May 2007
Volume 48, Issue 13
Free
ARVO Annual Meeting Abstract  |   May 2007
Efficacy and Safety of a Systematic Switch From Latanoprost to Travoprost in Patients With Glaucoma
Author Affiliations & Notes
  • V. W. Istiantoro
    Glaucoma, Singapore National Eye Center, Singapore, Singapore
    Glaucoma, Jakarta Eye Center, Jakarta, Indonesia
  • R. Sasikumar
    Glaucoma, Singapore National Eye Center, Singapore, Singapore
    Glaucoma, Singapore Eye Research Institute, Singapore, Singapore
  • F. Oen
    Glaucoma, Singapore National Eye Center, Singapore, Singapore
  • S. T. Hoh
    Glaucoma, Singapore National Eye Center, Singapore, Singapore
  • C. L. Ho
    Glaucoma, Singapore National Eye Center, Singapore, Singapore
  • T. Aung
    Glaucoma, Singapore National Eye Center, Singapore, Singapore
    National University of Singapore, Singapore, Singapore
Investigative Ophthalmology & Visual Science May 2007, Vol.48, 4825. doi:
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    • Get Citation

      V. W. Istiantoro, R. Sasikumar, F. Oen, S. T. Hoh, C. L. Ho, T. Aung; Efficacy and Safety of a Systematic Switch From Latanoprost to Travoprost in Patients With Glaucoma. Invest. Ophthalmol. Vis. Sci. 2007;48(13):4825.

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      © ARVO (1962-2015); The Authors (2016-present)

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Abstract

Purpose:: After a tender for prostaglandin analogs, glaucoma patients previously treated with latanoprost were systematically switched to travoprost. The switch was a systematic switch and not based on intolerance or poor response to latanoprost. The aim of this study was to assess the efficacy and safety of systematically switching a large number of hospital-based glaucoma patients from latanoprost to travoprost therapy.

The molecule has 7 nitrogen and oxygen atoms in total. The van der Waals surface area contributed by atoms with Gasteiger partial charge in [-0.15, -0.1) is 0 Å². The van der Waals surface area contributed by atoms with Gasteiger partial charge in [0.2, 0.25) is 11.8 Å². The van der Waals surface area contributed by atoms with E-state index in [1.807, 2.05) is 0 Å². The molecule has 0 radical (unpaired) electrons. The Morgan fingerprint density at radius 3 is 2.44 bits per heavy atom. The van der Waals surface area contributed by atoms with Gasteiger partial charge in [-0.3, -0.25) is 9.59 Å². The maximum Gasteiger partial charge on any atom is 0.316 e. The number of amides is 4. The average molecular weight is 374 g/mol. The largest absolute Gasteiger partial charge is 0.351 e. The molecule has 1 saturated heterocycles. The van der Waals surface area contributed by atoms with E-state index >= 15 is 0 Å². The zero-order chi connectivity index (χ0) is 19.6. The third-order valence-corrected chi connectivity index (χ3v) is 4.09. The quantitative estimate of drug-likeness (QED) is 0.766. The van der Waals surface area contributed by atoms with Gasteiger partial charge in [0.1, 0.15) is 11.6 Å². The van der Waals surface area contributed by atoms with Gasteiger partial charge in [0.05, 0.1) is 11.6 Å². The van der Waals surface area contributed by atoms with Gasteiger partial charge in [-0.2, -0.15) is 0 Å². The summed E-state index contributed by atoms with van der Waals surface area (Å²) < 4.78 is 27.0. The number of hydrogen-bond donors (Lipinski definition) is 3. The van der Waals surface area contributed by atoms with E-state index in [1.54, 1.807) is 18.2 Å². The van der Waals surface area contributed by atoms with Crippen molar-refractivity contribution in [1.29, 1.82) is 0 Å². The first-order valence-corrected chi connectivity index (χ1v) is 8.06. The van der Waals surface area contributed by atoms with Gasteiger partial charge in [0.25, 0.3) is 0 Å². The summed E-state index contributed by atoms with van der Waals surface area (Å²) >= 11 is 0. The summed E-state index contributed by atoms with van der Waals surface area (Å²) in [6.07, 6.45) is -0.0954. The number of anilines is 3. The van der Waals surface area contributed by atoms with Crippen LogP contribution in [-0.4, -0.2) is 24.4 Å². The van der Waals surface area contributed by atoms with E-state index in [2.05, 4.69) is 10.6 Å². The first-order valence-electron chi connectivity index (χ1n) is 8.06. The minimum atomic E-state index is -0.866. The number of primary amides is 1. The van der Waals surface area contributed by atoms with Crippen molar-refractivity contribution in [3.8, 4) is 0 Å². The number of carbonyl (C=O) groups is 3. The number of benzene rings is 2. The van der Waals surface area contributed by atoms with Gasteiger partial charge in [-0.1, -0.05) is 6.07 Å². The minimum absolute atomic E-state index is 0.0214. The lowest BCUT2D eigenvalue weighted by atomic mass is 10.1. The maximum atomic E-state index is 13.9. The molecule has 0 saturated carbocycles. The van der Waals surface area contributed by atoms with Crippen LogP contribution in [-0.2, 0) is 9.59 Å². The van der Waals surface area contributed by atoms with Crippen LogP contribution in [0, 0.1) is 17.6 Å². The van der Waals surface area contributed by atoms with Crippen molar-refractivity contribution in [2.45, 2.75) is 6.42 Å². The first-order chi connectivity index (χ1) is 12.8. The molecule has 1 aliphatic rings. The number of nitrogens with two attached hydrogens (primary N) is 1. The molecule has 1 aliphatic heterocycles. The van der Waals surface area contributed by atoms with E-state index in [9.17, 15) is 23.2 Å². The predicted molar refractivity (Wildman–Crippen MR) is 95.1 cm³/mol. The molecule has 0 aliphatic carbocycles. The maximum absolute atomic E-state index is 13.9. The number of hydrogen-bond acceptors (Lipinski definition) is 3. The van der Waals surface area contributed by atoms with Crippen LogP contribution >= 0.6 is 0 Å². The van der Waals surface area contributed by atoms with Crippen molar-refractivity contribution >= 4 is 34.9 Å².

Methods:: In this prospective non-randomized, observational case-series, patients on latanoprost were systematically switched to travoprost without washout and followed up for 12 weeks. The main outcome measures were intraocular pressure (IOP), rate of switching back and tolerability. IOP was measured at baseline (while on latanoprost), and at weeks 6 and 12 after switching to travoprost. Adverse effects were assessed and conjunctival hyperemia was graded using a standardized scale as 0 (none to trace), 1 (mild), 2 (moderate) and 3 (severe). At the final visit, all patients were subjected to a questionnaire that enquired about comfort of use and their assessment of degree of hyperemia.

Results:: Ninety-three consecutive patients were enrolled; data was analyzed for 82 subjects. The mean age was 62.9 ± 11.9 years (25-87 years). Majority of the patients were Chinese (89%); there were 47 males (57.3%). The mean IOP at baseline (16.92 ± 3.81 mm Hg) was not statistically different from that at week 6 (15.86 ± 4.21 mm Hg) (p=0.10) or week 12 (16.34 ± 5.69 mm Hg) (p=0.25). Forty-six patients (58.2%) showed no change in the hyperemia scores at week 12, while 21 (26.5%) had an increase in hyperemia by 1 grade. There were 11 patients (13.9%) who showed improvement of hyperemia by 1 grade. Sixty-six patients (83.5%) felt that subjectively, both drugs were the same in terms of comfort and degree of redness. Ten patients (12.6%) felt that latanoprost was better tolerated and 3 patients (3.8%) felt travoprost was more comfortable. None of the patients exited the study due to hyperemia. Three patients were switched back to latanoprost after 6 weeks due to travoprost intolerance; eight were lost to follow-up.

Conclusions:: When glaucoma patients were systematically switched from latanoprost to travoprost, the efficacy and safety of the 2 medications were found to be comparable with few of them switching back.

Keywords: intraocular pressure • drug toxicity/drug effects • conjunctiva 
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